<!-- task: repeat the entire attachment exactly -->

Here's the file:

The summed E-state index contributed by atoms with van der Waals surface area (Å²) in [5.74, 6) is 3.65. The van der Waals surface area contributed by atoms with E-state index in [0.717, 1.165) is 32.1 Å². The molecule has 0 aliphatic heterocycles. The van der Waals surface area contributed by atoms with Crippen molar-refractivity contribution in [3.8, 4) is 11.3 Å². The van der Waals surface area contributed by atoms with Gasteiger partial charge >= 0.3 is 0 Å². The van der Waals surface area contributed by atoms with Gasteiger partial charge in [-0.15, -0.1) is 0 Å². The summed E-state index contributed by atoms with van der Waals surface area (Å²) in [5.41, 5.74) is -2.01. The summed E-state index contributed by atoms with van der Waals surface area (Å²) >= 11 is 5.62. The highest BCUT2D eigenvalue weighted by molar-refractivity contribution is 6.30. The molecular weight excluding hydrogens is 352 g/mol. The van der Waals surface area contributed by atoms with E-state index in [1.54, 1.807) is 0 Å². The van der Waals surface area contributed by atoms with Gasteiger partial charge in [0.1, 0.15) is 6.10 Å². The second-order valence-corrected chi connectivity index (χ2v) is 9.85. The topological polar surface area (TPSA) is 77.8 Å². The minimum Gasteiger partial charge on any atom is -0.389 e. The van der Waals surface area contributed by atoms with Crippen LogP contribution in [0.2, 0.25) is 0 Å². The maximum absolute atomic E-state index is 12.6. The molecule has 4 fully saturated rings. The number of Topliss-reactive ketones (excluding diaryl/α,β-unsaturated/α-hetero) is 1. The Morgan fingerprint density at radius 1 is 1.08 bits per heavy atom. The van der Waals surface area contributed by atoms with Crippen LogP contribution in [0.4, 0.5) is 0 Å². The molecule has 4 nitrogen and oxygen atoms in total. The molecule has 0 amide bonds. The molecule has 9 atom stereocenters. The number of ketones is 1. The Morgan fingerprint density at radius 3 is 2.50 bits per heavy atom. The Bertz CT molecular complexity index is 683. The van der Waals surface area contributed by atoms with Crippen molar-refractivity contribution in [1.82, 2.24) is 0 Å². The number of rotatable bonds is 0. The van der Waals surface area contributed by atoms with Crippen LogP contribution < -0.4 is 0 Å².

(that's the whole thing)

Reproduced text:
The summed E-state index contributed by atoms with van der Waals surface area (Å²) in [5.74, 6) is 3.65. The van der Waals surface area contributed by atoms with E-state index in [0.717, 1.165) is 32.1 Å². The molecule has 0 aliphatic heterocycles. The van der Waals surface area contributed by atoms with Crippen molar-refractivity contribution in [3.8, 4) is 11.3 Å². The van der Waals surface area contributed by atoms with Gasteiger partial charge >= 0.3 is 0 Å². The van der Waals surface area contributed by atoms with Gasteiger partial charge in [-0.15, -0.1) is 0 Å². The summed E-state index contributed by atoms with van der Waals surface area (Å²) in [5.41, 5.74) is -2.01. The summed E-state index contributed by atoms with van der Waals surface area (Å²) >= 11 is 5.62. The highest BCUT2D eigenvalue weighted by molar-refractivity contribution is 6.30. The molecular weight excluding hydrogens is 352 g/mol. The van der Waals surface area contributed by atoms with E-state index in [1.54, 1.807) is 0 Å². The van der Waals surface area contributed by atoms with Gasteiger partial charge in [0.1, 0.15) is 6.10 Å². The second-order valence-corrected chi connectivity index (χ2v) is 9.85. The topological polar surface area (TPSA) is 77.8 Å². The minimum Gasteiger partial charge on any atom is -0.389 e. The van der Waals surface area contributed by atoms with Crippen LogP contribution in [0.2, 0.25) is 0 Å². The maximum absolute atomic E-state index is 12.6. The molecule has 4 fully saturated rings. The number of Topliss-reactive ketones (excluding diaryl/α,β-unsaturated/α-hetero) is 1. The Morgan fingerprint density at radius 1 is 1.08 bits per heavy atom. The van der Waals surface area contributed by atoms with Crippen LogP contribution in [0.4, 0.5) is 0 Å². The molecule has 4 nitrogen and oxygen atoms in total. The molecule has 0 amide bonds. The molecule has 9 atom stereocenters. The number of ketones is 1. The Morgan fingerprint density at radius 3 is 2.50 bits per heavy atom. The Bertz CT molecular complexity index is 683. The van der Waals surface area contributed by atoms with Crippen molar-refractivity contribution in [1.82, 2.24) is 0 Å². The number of rotatable bonds is 0. The van der Waals surface area contributed by atoms with Crippen LogP contribution < -0.4 is 0 Å².